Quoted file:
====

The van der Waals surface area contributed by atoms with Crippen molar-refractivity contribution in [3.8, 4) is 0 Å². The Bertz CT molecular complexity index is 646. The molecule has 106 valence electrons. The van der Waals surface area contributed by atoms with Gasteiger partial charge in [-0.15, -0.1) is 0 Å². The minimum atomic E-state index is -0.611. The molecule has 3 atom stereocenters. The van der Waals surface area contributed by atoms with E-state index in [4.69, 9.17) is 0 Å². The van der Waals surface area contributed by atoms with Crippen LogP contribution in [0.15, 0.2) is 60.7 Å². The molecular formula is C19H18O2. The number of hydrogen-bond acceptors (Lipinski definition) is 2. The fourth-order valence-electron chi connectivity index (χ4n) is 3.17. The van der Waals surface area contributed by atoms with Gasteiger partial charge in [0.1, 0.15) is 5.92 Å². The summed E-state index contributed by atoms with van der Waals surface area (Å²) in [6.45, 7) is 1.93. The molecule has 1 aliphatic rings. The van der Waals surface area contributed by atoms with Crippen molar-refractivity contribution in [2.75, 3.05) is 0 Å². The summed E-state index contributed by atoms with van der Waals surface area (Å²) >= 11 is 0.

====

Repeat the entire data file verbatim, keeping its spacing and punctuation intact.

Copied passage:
The van der Waals surface area contributed by atoms with Crippen molar-refractivity contribution in [3.8, 4) is 0 Å². The Bertz CT molecular complexity index is 646. The molecule has 106 valence electrons. The van der Waals surface area contributed by atoms with Gasteiger partial charge in [-0.15, -0.1) is 0 Å². The minimum atomic E-state index is -0.611. The molecule has 3 atom stereocenters. The van der Waals surface area contributed by atoms with E-state index in [4.69, 9.17) is 0 Å². The van der Waals surface area contributed by atoms with Crippen LogP contribution in [0.15, 0.2) is 60.7 Å². The molecular formula is C19H18O2. The number of hydrogen-bond acceptors (Lipinski definition) is 2. The fourth-order valence-electron chi connectivity index (χ4n) is 3.17. The van der Waals surface area contributed by atoms with Gasteiger partial charge in [0.1, 0.15) is 5.92 Å². The summed E-state index contributed by atoms with van der Waals surface area (Å²) in [6.45, 7) is 1.93. The molecule has 1 aliphatic rings. The van der Waals surface area contributed by atoms with Crippen molar-refractivity contribution in [2.75, 3.05) is 0 Å². The summed E-state index contributed by atoms with van der Waals surface area (Å²) >= 11 is 0.